Golden Gate Quartet Vol 1 1937 – 1938 – Full Album
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Golden Gate Quartet Vol 1 1937 – 1938
Genres; Gospel, Spirituals.
Informative booklet notes by Keith Briggs.
The Gates’ history on record began on a high that the group sustained right through the years of the Second World War. On 4th August 1937 they cut no less than fourteen tracks at one mammoth session in Charlotte. The very first number was fore-taste of what was to become known as “quartet” singing to the groups that came after them in the late forties and early fifties.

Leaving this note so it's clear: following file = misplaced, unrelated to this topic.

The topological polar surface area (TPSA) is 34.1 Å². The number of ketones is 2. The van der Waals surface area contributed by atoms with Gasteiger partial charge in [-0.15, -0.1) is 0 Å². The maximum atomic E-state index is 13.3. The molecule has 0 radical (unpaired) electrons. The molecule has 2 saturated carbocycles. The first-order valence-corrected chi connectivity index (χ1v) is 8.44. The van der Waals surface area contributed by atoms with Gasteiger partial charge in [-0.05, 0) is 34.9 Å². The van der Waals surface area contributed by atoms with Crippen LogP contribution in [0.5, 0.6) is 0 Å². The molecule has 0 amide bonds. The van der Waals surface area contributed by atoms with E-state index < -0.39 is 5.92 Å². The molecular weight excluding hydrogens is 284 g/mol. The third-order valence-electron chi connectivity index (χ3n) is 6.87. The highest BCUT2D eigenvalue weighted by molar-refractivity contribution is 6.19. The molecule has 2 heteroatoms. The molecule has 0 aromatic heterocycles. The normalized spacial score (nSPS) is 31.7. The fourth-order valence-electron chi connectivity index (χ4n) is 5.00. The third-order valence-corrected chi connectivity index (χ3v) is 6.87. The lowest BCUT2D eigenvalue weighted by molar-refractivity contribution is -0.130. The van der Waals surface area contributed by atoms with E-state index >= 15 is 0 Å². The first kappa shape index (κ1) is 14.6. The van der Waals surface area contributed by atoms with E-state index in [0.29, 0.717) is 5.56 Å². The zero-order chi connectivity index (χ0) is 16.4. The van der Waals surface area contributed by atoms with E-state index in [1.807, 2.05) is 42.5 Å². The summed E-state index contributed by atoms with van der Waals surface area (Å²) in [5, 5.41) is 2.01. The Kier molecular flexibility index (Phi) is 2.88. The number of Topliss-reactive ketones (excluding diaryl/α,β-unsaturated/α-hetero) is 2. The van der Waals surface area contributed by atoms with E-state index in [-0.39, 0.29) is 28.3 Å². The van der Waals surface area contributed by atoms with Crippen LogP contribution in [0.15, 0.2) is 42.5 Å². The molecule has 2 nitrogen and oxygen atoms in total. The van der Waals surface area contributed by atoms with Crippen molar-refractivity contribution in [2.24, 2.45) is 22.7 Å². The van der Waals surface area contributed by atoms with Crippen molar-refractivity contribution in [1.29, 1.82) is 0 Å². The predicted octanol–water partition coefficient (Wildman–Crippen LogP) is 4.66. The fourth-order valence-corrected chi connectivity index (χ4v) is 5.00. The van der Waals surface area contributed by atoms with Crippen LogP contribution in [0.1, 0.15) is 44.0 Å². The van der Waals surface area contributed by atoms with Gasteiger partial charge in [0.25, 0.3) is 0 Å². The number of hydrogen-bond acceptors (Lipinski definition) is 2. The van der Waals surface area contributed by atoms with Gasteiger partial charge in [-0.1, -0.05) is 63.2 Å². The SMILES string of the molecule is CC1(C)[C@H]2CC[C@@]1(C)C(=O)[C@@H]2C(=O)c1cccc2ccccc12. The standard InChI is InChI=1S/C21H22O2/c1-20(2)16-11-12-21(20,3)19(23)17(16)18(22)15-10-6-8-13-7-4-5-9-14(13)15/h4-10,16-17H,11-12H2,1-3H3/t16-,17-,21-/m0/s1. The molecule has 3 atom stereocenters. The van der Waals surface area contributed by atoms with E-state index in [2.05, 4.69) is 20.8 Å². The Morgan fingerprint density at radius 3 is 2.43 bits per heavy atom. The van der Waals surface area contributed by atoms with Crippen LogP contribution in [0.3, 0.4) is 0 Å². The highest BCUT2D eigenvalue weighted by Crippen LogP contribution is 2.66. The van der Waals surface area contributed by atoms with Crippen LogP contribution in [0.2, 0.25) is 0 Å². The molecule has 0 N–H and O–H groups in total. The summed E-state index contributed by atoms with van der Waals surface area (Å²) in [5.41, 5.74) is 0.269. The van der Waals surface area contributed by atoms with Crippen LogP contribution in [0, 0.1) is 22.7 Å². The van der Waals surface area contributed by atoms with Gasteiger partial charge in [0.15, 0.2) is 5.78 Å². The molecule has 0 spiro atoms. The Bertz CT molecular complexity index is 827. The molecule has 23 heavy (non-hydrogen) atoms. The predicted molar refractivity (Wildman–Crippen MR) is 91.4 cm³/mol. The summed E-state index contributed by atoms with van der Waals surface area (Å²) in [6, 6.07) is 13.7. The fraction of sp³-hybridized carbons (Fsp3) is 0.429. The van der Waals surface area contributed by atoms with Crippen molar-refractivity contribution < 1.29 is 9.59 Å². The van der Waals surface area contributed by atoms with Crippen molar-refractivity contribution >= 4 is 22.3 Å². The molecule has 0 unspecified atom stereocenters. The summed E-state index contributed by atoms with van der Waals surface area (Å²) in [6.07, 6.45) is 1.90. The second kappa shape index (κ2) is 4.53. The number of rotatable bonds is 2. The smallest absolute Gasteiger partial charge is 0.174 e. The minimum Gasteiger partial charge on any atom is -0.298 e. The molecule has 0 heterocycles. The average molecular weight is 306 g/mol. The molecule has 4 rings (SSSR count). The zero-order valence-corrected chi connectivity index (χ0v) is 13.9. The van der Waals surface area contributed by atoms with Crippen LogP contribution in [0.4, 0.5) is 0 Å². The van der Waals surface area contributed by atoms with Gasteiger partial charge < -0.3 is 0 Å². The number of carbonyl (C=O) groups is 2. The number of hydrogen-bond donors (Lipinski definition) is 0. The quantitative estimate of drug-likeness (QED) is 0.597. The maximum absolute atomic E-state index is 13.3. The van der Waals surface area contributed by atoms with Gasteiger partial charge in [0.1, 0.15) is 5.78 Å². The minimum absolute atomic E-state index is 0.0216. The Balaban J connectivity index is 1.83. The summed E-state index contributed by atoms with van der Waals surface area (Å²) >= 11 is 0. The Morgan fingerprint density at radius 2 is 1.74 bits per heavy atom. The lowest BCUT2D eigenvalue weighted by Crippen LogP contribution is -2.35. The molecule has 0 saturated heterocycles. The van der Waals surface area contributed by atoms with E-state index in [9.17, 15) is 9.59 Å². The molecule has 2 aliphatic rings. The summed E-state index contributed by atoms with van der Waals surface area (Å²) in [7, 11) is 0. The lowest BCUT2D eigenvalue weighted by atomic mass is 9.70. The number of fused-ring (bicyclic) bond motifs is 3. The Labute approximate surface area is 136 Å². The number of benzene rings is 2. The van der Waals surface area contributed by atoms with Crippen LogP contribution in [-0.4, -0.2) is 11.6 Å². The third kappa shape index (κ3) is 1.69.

Golden Gate Gospel Train is a hard driving number somewhat untypical of the material with which the group was normally associated. Given the Gates’ impact on the later groups who quoted them as their major influence while singing in this tougher manner it might be that what the Gates put on record and featured on radio was only the more easily accessible portion of their repertoire and that their programme for a live performance before a black audience may have been much more impassioned and involved. This varied first session also included a secular song in the barbershop favourite (Put On Your Old Grey) Bonnet, marking the beginning of a trend what would continue their career, and the comic “coon song” The Preacher And The Bear, later associated with! the white singer Phil Harris who knew the group during the war and later, during the sixties, employed Willie Johnson to help out with his Las Vegas appearances. The group’s humour and hipness is illustrated by I Was Born 10,000 Years Ago (known in white traditions as Uncle Dave Macon’s “I’m The Man That Rode The Mule Around The World”), their refusal to take Stephen Foster’s Massa In The Cold, Cold Ground in anyway seriously and such observations as “Job’s wife came tricking’ to him” in their cataloguing of that unfortunate stoic’s afflictions. This song and “Jonah” where the first in a series of such biblical tales recited at breakneck speed over a chanted background that became one of the group’s trademark approaches. Despite all this experimentation (including the imitation of instruments -brought about by record company executives enamoured of the Mills Brothers and in search of a hit?) the group confirmed their close identification with the black gospel scene by recording the early Thomas Dorsey song, later to be picked up by the Dixie Hummingbirds, Standing By The Bedside Of A Neighbor. This eclectic approach set the style for Golden Gate sessions for years to come. That of 24th January 1938 (another fourteen tracker) saw them balance a dreamy reading of the pop song Carolina with a powerful version of the moaning black lament Motherless Child and the nonsense of Dipsey Doodle with Pure Religion. They also placated Foster’s shade by including a fine performance of Swanee River.